By way of example, Iwata explained that IBM will be turning 100 next year, celebrating its centennial as an ongoing business concern, and that it has made markets numerous times in its past.  It’s also missed opportunities to make them.

But by reminding ourselves of these moments, Iwata suggested, we start to see a pattern, one in which emergent technology plays a role often so powerful that new clients don’t quite know what to do with it.

In those circumstances, it’s important that we not only introduce new products and services, but also that we identify a new kind of client or buyer, possibly even a new vocabulary.

At these moments of inflection, however, it has not always been in IBM’s interest to embrace the new.

Arguably, Iwata explained, the first market IBM ever made, made IBM: The Hollerith tabulation machine.

But further innovation didn’t come when we tried to outsmart the competition, in this case Remington Rand, to try and counter their 90 hole punch card.

No, it was embracing vacuum tubes (which could compute faster than punch cards) and, later, the recording tape (which, in 1947, delivered the first recorded radio broadcast).

As Iwata explained, a whole room full of engineers in Poughkeepsie wondered whether that recorded audiotape could also serve as a new way of storing information — soon, an entire new inflection point was created.

Good thing, too: IBM customer New York Central Railway was punching 75,000 punch cards a day, and devoting entire floors of their Manhattan offices to storing those cards.

An IBM executive dropped by the Poughkeepsie office, saw the hullabaloo regarding the recording tape, and said “Interesting technology…but don’t forget the IBM company was built on punchcards.” (At the time, IBM derived one-third of its revenues from punchcards).

Yes, a good business…but still an inflection point.

Even with the new magnetic storage technology, IBM had to make the market.  That meant change, and not always change that was welcomed by customers (“We could see the data with the punchcards, but not with tape!”).

New technology, new applications, change the market.

Flash forward a few more years: A press conference presided over by then IBM CEO Thomas Watson, Jr.: The announcement of the System/360.

This was a bet-the-company move: $2B in R&D ($34B in today’s dollars), the first 8-bit byte, six processors in a family, 54 different peripheral devices.

IBM took 1,000 orders in the first month, and sold several thousand more the following months: But it took five years to ramp up to meet customer demand in volume.

Make the market. But in so doing, cannibalize virtually all of IBM’s existing product lines.

Later that decade, clients embraced radical new concepts like “online transaction processing,” and IBM technology even helped send men to the moon to allow both computing, and mankind, to go places neither could have gone before.

But at the time, it wasn’t obvious.  It was a market in the making.

Iwata explained, now flashing forward to the fall of 2008, another inflection point.

In the Smarter Planet agenda, we saw a similar pattern.

Despite the market fallout two years ago, we’ve witnessed a continued explosion in technology, much of it even now disposable, and with that an explosion of data in form, type, and speed.

New workloads, new applications — we had to develop a different vocabulary to be able to explain it both to ourselves, and to our customers.

Two years ago, we set out to make a new market, one that would open opportunities for IBM, our partners, and our customers.

We set out to modernize the understanding of IBM’s differentiation, to demonstrate IBM’s relevance to what people cared about, to take a leadership stance at a time the world was calling out for it.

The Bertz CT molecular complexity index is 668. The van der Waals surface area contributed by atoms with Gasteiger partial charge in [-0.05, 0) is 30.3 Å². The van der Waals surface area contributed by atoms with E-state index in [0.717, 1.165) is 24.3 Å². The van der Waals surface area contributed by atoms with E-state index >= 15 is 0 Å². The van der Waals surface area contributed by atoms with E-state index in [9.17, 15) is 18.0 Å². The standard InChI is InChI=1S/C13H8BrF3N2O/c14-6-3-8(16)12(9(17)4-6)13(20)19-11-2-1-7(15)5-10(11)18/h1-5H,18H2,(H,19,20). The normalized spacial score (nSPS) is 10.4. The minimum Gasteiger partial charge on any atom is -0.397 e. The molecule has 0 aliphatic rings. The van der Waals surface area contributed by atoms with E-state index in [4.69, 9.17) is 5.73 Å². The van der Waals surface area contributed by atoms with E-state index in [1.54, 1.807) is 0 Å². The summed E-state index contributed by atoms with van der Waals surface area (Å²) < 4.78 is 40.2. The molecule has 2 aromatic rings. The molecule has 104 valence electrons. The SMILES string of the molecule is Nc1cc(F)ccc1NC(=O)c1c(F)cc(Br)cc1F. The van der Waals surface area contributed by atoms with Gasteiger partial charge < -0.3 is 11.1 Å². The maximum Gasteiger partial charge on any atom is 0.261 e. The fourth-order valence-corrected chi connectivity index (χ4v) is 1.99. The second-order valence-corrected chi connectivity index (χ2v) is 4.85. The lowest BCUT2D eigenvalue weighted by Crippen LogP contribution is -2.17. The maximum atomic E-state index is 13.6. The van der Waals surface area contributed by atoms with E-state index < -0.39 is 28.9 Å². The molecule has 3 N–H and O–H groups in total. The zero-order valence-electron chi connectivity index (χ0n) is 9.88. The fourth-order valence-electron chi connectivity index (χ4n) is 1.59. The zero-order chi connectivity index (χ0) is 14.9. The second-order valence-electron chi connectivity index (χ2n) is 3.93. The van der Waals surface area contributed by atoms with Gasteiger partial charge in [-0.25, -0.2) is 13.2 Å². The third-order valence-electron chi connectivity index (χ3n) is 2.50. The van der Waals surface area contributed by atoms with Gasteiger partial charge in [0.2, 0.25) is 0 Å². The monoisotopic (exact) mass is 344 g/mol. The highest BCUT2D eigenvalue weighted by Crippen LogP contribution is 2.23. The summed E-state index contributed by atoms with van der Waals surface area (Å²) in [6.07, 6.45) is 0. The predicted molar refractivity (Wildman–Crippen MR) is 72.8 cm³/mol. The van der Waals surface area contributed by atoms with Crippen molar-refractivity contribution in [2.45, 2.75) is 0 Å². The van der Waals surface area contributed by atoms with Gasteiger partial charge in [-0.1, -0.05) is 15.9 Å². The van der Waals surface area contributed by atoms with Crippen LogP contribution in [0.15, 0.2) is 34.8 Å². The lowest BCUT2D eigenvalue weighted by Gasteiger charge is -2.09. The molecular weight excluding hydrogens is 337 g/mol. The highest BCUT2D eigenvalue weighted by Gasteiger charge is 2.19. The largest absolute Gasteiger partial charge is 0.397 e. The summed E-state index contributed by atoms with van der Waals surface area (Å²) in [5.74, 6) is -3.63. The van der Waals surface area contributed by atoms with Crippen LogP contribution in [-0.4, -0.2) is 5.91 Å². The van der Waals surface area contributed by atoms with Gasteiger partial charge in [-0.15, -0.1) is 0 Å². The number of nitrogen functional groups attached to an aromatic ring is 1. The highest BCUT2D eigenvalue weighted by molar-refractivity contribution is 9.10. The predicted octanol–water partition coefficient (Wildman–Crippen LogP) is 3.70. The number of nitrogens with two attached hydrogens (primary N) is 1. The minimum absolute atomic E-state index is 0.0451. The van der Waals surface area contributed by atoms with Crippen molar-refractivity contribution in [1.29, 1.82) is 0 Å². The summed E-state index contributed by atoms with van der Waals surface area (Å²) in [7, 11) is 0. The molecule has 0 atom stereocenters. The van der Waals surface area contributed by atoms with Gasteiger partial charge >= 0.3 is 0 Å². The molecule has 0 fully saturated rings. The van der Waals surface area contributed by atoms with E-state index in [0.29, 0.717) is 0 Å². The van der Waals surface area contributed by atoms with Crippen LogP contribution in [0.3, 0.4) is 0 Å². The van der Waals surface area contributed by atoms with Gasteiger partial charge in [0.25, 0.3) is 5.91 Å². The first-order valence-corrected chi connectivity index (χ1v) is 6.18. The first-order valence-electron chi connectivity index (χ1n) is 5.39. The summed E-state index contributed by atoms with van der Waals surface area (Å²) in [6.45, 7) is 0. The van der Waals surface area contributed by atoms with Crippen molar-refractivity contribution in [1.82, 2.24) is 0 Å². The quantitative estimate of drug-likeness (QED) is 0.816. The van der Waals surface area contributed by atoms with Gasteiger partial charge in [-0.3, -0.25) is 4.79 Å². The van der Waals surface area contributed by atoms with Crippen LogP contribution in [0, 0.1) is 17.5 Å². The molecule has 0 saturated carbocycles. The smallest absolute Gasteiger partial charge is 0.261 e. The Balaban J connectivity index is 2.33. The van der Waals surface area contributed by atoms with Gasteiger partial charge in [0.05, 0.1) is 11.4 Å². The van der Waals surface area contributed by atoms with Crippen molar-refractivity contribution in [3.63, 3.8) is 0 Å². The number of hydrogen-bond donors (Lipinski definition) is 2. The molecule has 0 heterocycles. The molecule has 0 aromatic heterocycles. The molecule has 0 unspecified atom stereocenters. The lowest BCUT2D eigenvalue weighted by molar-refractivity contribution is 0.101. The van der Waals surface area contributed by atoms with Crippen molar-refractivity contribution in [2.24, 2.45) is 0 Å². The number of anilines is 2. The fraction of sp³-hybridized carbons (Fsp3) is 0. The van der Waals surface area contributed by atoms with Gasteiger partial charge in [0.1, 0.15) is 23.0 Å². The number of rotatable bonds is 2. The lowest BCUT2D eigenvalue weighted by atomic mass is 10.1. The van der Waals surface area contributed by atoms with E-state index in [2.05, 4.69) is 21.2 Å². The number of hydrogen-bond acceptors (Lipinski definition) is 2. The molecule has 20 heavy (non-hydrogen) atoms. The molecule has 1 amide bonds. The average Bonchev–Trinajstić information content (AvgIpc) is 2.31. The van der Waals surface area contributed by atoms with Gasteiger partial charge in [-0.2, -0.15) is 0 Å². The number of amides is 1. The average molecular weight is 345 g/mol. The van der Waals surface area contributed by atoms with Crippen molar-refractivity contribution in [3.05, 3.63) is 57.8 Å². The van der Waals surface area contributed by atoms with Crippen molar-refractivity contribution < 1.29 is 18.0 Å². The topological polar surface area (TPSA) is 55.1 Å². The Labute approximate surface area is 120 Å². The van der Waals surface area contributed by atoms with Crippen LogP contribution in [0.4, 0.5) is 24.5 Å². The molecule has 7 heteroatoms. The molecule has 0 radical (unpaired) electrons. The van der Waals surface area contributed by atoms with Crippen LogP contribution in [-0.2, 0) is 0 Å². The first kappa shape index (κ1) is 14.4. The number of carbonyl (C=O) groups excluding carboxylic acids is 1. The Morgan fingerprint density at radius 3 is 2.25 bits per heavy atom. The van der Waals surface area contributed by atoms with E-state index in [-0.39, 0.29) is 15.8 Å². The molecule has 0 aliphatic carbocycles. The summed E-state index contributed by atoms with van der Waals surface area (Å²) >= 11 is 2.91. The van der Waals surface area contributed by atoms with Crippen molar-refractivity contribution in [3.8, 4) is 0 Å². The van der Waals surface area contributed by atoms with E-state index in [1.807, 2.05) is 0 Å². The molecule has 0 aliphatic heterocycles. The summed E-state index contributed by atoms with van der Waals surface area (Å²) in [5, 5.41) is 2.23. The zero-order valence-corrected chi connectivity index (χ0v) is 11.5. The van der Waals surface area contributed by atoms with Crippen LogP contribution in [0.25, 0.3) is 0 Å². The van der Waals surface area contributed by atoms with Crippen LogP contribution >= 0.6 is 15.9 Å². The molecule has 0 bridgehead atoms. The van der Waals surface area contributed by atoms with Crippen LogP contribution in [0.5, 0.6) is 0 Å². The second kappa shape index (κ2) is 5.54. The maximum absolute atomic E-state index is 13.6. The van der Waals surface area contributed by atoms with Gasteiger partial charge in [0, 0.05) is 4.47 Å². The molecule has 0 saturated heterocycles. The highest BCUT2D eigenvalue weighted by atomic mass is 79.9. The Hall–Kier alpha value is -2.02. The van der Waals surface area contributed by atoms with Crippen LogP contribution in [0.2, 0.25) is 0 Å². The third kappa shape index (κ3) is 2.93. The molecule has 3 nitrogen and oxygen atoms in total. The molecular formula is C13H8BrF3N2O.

But it almost didn’t happen.

When that global financial crisis hit, we hit pause, briefly, waiting for the next Great Depression…Panic…Uncertainty…All heading into a presidential election.

But as the fallout of the crisis settled in, IBM CEO Sam Palmisano hit “play” and introduced the ideas behind what drives a smarter planet at a speech before the Council on Foreign Relations.

That was two years ago this week.

It wasn’t introducing a new marketing campaign, explained Iwata.

IBM was initiating a conversation with the world to forge a shared belief.

What do you need to believe something, Iwata asked the audience in Barcelona? Facts. Data. Evidence.

In Palmisano’s speech, the word “IBM” never appeared once.  In the advertisements and editorials that began to emerge as part of the campaign, the focus was on the evidence, the data, the proof of the gathering storm that indicated the new market was emerging, but it was one represented not by IBM-speak, but rather by business-changing facts emblematic of what IBM customers were doing to improve their businesses and, in turn, the world.

The results: Two years later, 85% of IBM clients would consider IBM as a key partner having had prior knowledge of the smarter planet agenda.

Yes, it creates a more favorable selling environment, conceded Iwata.

But as IBM enters the third year of making this new market, even our friends at Gartner suggest that the smarter planet agenda is doing something more, is enabling IBM to stake a claim to a significant role in business and societal transformation.

Now, we’re providing client and partner references with hard facts, and lessons learned.  We’re helping clients understand the “how to’s” of building smarter systems.

We’re developing clearer paths to value, and we’re focused on quantifying outcomes, often via industry-specific measures.

We’re building progressive paths to provide clear roadmaps and to help partners chart outcomes and quantified value for their clients.

And we’re showcasing some of our most progressive clients, as well as using the social, digital eminence of IBM experts (by industry, technology, and so on) to reach out and demonstrate that value and make those experts accessible to the marketplace.

We’re making a new market, admittedly…but we’re trying to build a better world in the process.